"We've crossed ourselves out of this entire system," Squeaky explained.

They all had short hairstyles growing in now, after having completely shaved their heads. They continued to sit on the sidewalk near the Hall of Justice every day, like a coven of faithful nuns bearing witness to Manson's martyrdom.

Sandy Good had seen me perform at The Committee Theater in San Francisco a few years previously. Now she told me that when she first met Charlie and people asked her what he was like, she had compared him to Lenny Bruce and me. It was the weirdest compliment I ever got, but I began to understand Manson's peculiar charisma.

With his sardonic rap, mixed with psychedelic drugs and real-life theater games such as "creepy-crawling" and stealing, he had deprogrammed his family from the values of mainstream society, but reprogrammed them with his own perverted philosophy, a cosmic version of the racism perpetuated by the prison system that had served as his family.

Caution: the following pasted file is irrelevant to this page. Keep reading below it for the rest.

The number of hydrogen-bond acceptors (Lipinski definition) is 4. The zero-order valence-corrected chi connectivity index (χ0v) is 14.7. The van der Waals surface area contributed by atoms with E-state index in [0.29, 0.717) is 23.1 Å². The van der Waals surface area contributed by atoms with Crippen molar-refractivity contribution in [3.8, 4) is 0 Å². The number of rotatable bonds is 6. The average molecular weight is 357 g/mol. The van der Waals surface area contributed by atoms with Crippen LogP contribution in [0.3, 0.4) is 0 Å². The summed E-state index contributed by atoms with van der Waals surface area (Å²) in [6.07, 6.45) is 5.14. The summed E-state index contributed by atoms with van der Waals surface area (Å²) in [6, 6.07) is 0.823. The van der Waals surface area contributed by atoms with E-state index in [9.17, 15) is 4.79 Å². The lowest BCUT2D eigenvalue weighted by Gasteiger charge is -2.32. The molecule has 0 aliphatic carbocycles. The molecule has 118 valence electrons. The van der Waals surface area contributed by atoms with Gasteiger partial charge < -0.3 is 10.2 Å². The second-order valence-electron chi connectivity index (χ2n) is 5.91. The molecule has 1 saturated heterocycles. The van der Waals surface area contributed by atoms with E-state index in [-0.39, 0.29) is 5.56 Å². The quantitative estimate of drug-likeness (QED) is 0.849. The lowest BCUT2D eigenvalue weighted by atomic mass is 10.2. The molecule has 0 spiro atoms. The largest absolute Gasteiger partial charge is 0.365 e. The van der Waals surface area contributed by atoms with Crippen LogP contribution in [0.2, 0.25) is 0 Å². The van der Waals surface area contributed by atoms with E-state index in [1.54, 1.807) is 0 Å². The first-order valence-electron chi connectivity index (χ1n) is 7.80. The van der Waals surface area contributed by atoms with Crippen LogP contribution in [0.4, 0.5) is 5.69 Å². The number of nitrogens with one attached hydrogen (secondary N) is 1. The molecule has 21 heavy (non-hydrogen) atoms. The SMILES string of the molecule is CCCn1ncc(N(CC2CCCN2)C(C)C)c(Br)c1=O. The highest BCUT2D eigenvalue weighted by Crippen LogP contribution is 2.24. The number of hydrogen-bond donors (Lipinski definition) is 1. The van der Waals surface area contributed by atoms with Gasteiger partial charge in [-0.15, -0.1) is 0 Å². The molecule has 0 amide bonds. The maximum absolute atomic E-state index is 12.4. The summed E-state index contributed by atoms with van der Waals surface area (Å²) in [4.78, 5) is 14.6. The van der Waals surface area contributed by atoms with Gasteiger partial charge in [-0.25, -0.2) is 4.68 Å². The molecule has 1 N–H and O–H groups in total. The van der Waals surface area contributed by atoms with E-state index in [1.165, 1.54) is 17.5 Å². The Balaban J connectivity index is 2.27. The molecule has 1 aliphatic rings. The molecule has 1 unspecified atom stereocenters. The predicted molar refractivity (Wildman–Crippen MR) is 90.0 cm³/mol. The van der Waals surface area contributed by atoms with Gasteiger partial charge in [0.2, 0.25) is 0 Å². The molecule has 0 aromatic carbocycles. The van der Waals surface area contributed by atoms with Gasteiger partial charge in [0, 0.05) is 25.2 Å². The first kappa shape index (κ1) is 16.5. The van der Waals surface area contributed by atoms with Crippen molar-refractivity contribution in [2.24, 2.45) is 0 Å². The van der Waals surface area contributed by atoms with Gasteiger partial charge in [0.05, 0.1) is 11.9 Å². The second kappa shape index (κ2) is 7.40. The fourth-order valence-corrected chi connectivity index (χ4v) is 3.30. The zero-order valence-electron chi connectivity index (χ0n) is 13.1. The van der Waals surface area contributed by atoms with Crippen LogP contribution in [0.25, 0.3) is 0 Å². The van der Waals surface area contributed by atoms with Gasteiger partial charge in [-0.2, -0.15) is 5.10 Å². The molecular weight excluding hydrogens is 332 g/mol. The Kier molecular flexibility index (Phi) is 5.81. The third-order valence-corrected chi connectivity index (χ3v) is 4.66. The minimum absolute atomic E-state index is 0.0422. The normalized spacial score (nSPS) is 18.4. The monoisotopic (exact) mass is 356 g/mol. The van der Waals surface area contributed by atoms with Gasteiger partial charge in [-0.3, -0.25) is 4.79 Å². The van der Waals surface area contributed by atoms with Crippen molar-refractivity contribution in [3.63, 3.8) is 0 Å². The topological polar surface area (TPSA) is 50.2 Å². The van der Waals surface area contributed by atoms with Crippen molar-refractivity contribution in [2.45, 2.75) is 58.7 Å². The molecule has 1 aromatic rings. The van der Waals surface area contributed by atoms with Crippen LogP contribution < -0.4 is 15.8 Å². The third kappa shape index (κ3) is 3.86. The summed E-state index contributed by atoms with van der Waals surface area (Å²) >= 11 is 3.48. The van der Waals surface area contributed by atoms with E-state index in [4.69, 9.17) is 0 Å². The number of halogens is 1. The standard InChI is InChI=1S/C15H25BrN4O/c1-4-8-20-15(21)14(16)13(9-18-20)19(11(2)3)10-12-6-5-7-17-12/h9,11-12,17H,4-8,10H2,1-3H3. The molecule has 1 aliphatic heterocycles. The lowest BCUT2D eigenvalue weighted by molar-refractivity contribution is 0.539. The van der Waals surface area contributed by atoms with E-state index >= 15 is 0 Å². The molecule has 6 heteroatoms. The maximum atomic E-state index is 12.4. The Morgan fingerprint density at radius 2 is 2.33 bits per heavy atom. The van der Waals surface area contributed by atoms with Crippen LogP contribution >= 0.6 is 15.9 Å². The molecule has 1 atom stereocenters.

Manson had stepped on Sandy's eyeglasses, thrown away her birth control pills, and inculcated her with racist insensibility. . .

We went to the home of some friends of the family, smoked a few joints of soothing grass, and listened to music. They sang along with the lyrics of "The Horse With No Name" -- which I figured was about heroin -- "In the desert you can't remember your name, 'cause there ain't no one there to give you no pain." I was basking in the afterglow of the Moody Blues' "Om" song when Sandy began to speak of "the gray people" -- regular citizens going about their daily business -- that she had been observing from her vantage point on the corner near the Hall of Justice.